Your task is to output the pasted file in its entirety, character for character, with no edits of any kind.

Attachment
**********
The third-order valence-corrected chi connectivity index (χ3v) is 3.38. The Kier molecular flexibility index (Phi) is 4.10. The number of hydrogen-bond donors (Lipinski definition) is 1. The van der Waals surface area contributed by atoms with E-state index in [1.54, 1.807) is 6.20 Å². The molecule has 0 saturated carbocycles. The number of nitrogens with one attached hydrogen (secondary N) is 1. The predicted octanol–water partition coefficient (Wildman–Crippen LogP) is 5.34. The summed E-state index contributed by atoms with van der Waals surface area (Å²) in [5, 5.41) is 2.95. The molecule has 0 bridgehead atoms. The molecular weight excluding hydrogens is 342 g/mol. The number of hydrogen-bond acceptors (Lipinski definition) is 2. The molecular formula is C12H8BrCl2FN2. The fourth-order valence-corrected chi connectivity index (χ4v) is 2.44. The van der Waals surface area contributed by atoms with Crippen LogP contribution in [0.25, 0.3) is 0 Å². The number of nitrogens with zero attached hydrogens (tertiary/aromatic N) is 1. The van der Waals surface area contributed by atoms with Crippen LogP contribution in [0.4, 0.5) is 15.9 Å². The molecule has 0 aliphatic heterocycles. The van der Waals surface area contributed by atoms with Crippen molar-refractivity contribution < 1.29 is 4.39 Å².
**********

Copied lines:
The third-order valence-corrected chi connectivity index (χ3v) is 3.38. The Kier molecular flexibility index (Phi) is 4.10. The number of hydrogen-bond donors (Lipinski definition) is 1. The van der Waals surface area contributed by atoms with E-state index in [1.54, 1.807) is 6.20 Å². The molecule has 0 saturated carbocycles. The number of nitrogens with one attached hydrogen (secondary N) is 1. The predicted octanol–water partition coefficient (Wildman–Crippen LogP) is 5.34. The summed E-state index contributed by atoms with van der Waals surface area (Å²) in [5, 5.41) is 2.95. The molecule has 0 bridgehead atoms. The molecular weight excluding hydrogens is 342 g/mol. The number of hydrogen-bond acceptors (Lipinski definition) is 2. The molecular formula is C12H8BrCl2FN2. The fourth-order valence-corrected chi connectivity index (χ4v) is 2.44. The van der Waals surface area contributed by atoms with Crippen LogP contribution in [0.25, 0.3) is 0 Å². The number of nitrogens with zero attached hydrogens (tertiary/aromatic N) is 1. The van der Waals surface area contributed by atoms with Crippen LogP contribution in [0.4, 0.5) is 15.9 Å². The molecule has 0 aliphatic heterocycles. The van der Waals surface area contributed by atoms with Crippen molar-refractivity contribution < 1.29 is 4.39 Å².